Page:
International succession and the lex rei sitae: book by Naivi Chikoc Barreda


This summary was provided by the author, Naivi Chikoc Barreda, Assistant Professor at the Faculty of Law of the University of Ottawa.

The book Succession internationale et dispositions spéciales de la lex rei sitae. Contribution à l’étude de l’impérativité internationale en matière successorale  by Naivi Chikoc Barreda (L’Harmattan, Paris, December 2022) offers an in-depth reflection on the subject of overriding mandatory provisions in matters of succession, through an analysis of the clause allowing the application of the special provisions of the lex rei sitae which derogate from the unitary law of succession.

In Part I, the author traces the historical origins of the “territorial exception” to the unitary system in German legal literature and studies its subsequent development in the Introductory Act to the German Civil Code and in the convention drafts drawn up by the Hague Convention between 1900 and 1928. Theorized by Savigny under the concept of “Gesetze von zwingender, streng positiver Natur“, these special rules were associated with the public policy clause by the Hague drafts, under the influence of the Mancinian doctrine. To explain this convergence, the author analyzes the relationship between public policy and territoriality in the period in which these projects were conceived. The clause concerning the special regimes of the situs was finally detached from the public policy exception in the 1989 Convention. However, the methodological transformations in the field of Private international law during the second half of the XXth century left the phenomenon in a shadowy area. Unable to fit into the “new” approaches to public policy and overriding mandatory provisions, the derogatory application of the lex rei sitae took the form of a substantially oriented conflict rule. When the European legislator decided to insert the clause in Article 30 of Regulation 650/2012, it discarded the conflictual model and adopted the method of “lois de police”, thus restoring the Savignian understanding of this exception. The author discusses the reasons for this methodological choice, by exploring the family, economic and social purposes of these rules in accordance with the principles underlying the autonomous interpretation of the regulation.

Part II addresses the complex issues arising out of the interaction between succession and other choice-of-law categories involved in the transfer of certain assets upon death. Most of the special provisions examined are at the intersection of several categories, their goal being precisely to ensure the stability of the function that the assets have been serving before the opening of the succession. Thus, it appeared important to distinguish between the ways in which property can be transferred otherwise than by succession, the rules for the distribution of particular assets of the estate, and the rules “affecting” the succession on such property. In the light of the CJEU case law, the author examined the treatment of the constitution of rights in rem by way of succession, the restriction on the acquisition of property by foreigners or non-residents, the transmission of the tenant’s rights after his death, the transfer of company shares, and the succession of the author’s droit de suite. An analytical framework is then proposed to delineate the respective scopes of the lex successionis, the lex rei sitae, the law governing matrimonial property regimes, the law applicable to maintenance obligations, the lex contractus, the lex societatis and the lex loci protectionis.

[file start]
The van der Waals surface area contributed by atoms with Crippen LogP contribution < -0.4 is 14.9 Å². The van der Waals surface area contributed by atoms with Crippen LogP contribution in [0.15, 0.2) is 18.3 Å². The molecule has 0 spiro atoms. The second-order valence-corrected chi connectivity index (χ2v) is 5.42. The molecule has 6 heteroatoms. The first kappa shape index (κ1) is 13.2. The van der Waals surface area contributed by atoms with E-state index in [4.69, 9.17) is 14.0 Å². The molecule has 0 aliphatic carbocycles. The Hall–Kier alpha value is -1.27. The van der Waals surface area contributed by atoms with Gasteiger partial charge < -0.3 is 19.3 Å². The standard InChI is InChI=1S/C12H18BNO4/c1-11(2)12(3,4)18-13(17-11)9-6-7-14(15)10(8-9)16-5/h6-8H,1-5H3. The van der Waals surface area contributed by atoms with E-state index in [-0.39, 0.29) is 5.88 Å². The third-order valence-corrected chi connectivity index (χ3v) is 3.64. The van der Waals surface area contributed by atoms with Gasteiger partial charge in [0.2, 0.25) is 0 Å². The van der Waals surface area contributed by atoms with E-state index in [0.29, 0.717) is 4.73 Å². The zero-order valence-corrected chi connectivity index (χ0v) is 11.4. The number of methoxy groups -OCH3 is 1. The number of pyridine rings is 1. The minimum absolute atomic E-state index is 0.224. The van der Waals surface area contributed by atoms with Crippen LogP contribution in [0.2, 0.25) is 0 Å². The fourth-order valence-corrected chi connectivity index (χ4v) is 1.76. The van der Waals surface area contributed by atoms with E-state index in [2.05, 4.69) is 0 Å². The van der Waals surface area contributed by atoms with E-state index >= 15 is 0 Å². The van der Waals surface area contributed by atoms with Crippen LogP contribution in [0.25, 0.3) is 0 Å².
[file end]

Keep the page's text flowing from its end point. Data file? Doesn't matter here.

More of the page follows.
An extensive analysis is devoted to the compatibility between the clause on the special rules of the lex rei sitae and the concept of overriding mandatory provisions, as formulated in various regulations and interpreted by the CJEU. Two fundamental obstacles seem to prevent such integration: the absence of any reference to the protection of public interests and to the mandatory nature of the rules. Indeed, many of the special rules dealing with the transfer of particular assets for socio-economic purposes are either limited to enabling the owner to allocate the property according to some criteria or are default rules that apply absent a contrary disposition by the deceased. Despite the wording of the clause, the author argues for a shared intertextual interpretation of lois de police that brings the succession regulation in line with the position of other regulations on this issue. The traditional distinction between lois de police and the rules which are only mandatory at a domestic level is subject to a critical analysis from a new angle. The comparative study of the special rules of the lex rei sitae that intervene in succession matters leads the author to deconstruct the concentric circles theory that explain the convergence of both concepts on a core of super-imperative rules. Based on the interaction between the nature of the rule and its purpose in the law of succession, she explains the differences in the relationship of these special rules with party autonomy on a substantive and a PIL level. From this perspective, some permissive and default rules of the situs are consistent with a functional conception of lois de police, freed from a concrete regulatory technique that is supposedly the only one suited to the pursuit of a public interest policy, and therefore deserve to be recognized as potentially having an overriding effect on the lex causae.